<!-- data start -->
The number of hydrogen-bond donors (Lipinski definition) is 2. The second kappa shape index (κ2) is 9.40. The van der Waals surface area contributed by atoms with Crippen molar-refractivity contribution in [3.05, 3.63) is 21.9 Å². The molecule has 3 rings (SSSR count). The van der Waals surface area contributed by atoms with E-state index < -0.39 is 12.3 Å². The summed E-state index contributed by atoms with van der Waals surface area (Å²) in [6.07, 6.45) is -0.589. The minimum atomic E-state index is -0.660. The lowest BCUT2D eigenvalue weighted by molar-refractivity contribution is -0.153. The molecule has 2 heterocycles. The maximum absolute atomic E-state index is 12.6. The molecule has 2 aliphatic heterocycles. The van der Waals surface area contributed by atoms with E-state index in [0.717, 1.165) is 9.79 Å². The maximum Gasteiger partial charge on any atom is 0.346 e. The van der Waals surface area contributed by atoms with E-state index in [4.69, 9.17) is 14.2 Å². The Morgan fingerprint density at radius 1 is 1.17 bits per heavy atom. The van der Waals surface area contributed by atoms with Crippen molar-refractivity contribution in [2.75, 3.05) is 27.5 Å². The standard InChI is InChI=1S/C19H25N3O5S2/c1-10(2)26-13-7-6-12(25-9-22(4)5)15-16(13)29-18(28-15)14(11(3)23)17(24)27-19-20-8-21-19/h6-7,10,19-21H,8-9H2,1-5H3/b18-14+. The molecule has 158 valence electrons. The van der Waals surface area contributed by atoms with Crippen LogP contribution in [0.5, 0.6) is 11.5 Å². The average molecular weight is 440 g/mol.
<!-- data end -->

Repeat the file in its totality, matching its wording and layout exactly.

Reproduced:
The number of hydrogen-bond donors (Lipinski definition) is 2. The second kappa shape index (κ2) is 9.40. The van der Waals surface area contributed by atoms with Crippen molar-refractivity contribution in [3.05, 3.63) is 21.9 Å². The molecule has 3 rings (SSSR count). The van der Waals surface area contributed by atoms with E-state index < -0.39 is 12.3 Å². The summed E-state index contributed by atoms with van der Waals surface area (Å²) in [6.07, 6.45) is -0.589. The minimum atomic E-state index is -0.660. The lowest BCUT2D eigenvalue weighted by molar-refractivity contribution is -0.153. The molecule has 2 heterocycles. The maximum absolute atomic E-state index is 12.6. The molecule has 2 aliphatic heterocycles. The van der Waals surface area contributed by atoms with E-state index in [0.717, 1.165) is 9.79 Å². The maximum Gasteiger partial charge on any atom is 0.346 e. The van der Waals surface area contributed by atoms with E-state index in [4.69, 9.17) is 14.2 Å². The Morgan fingerprint density at radius 1 is 1.17 bits per heavy atom. The van der Waals surface area contributed by atoms with Crippen molar-refractivity contribution in [2.75, 3.05) is 27.5 Å². The standard InChI is InChI=1S/C19H25N3O5S2/c1-10(2)26-13-7-6-12(25-9-22(4)5)15-16(13)29-18(28-15)14(11(3)23)17(24)27-19-20-8-21-19/h6-7,10,19-21H,8-9H2,1-5H3/b18-14+. The molecule has 158 valence electrons. The van der Waals surface area contributed by atoms with Crippen LogP contribution in [0.5, 0.6) is 11.5 Å². The average molecular weight is 440 g/mol.